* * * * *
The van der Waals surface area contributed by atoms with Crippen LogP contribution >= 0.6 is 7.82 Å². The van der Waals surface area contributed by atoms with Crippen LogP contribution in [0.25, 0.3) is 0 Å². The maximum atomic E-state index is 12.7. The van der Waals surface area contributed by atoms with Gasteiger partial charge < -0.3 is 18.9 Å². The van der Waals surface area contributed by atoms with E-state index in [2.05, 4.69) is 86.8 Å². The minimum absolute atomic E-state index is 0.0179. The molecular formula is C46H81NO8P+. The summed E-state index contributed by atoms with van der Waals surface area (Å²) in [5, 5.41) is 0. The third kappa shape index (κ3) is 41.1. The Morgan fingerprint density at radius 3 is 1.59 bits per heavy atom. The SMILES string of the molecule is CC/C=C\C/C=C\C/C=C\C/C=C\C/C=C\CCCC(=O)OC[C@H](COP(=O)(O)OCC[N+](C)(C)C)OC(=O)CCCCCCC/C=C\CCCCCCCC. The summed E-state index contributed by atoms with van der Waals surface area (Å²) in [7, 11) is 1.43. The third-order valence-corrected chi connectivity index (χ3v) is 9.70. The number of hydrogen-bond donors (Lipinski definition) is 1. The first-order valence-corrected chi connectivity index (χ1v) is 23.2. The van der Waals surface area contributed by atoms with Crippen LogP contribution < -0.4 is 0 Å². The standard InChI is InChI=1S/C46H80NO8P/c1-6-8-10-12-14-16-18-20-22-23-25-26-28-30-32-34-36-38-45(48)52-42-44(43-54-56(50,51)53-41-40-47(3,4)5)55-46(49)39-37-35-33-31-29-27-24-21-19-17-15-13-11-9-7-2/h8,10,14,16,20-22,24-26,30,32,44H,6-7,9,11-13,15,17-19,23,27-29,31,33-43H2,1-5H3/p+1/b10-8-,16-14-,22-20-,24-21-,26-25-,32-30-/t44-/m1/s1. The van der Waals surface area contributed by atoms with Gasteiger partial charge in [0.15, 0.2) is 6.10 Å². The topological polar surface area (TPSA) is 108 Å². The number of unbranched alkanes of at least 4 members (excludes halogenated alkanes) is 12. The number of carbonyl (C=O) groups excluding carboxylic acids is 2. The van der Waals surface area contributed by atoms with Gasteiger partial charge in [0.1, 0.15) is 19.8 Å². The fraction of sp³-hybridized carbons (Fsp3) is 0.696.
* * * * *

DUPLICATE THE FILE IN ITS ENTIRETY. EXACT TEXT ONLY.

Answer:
The van der Waals surface area contributed by atoms with Crippen LogP contribution >= 0.6 is 7.82 Å². The van der Waals surface area contributed by atoms with Crippen LogP contribution in [0.25, 0.3) is 0 Å². The maximum atomic E-state index is 12.7. The van der Waals surface area contributed by atoms with Gasteiger partial charge < -0.3 is 18.9 Å². The van der Waals surface area contributed by atoms with E-state index in [2.05, 4.69) is 86.8 Å². The minimum absolute atomic E-state index is 0.0179. The molecular formula is C46H81NO8P+. The summed E-state index contributed by atoms with van der Waals surface area (Å²) in [5, 5.41) is 0. The third kappa shape index (κ3) is 41.1. The Morgan fingerprint density at radius 3 is 1.59 bits per heavy atom. The SMILES string of the molecule is CC/C=C\C/C=C\C/C=C\C/C=C\C/C=C\CCCC(=O)OC[C@H](COP(=O)(O)OCC[N+](C)(C)C)OC(=O)CCCCCCC/C=C\CCCCCCCC. The summed E-state index contributed by atoms with van der Waals surface area (Å²) in [7, 11) is 1.43. The third-order valence-corrected chi connectivity index (χ3v) is 9.70. The number of hydrogen-bond donors (Lipinski definition) is 1. The first-order valence-corrected chi connectivity index (χ1v) is 23.2. The van der Waals surface area contributed by atoms with Crippen LogP contribution < -0.4 is 0 Å². The standard InChI is InChI=1S/C46H80NO8P/c1-6-8-10-12-14-16-18-20-22-23-25-26-28-30-32-34-36-38-45(48)52-42-44(43-54-56(50,51)53-41-40-47(3,4)5)55-46(49)39-37-35-33-31-29-27-24-21-19-17-15-13-11-9-7-2/h8,10,14,16,20-22,24-26,30,32,44H,6-7,9,11-13,15,17-19,23,27-29,31,33-43H2,1-5H3/p+1/b10-8-,16-14-,22-20-,24-21-,26-25-,32-30-/t44-/m1/s1. The van der Waals surface area contributed by atoms with Gasteiger partial charge in [0.15, 0.2) is 6.10 Å². The topological polar surface area (TPSA) is 108 Å². The number of unbranched alkanes of at least 4 members (excludes halogenated alkanes) is 12. The number of carbonyl (C=O) groups excluding carboxylic acids is 2. The van der Waals surface area contributed by atoms with Gasteiger partial charge in [0.1, 0.15) is 19.8 Å². The fraction of sp³-hybridized carbons (Fsp3) is 0.696.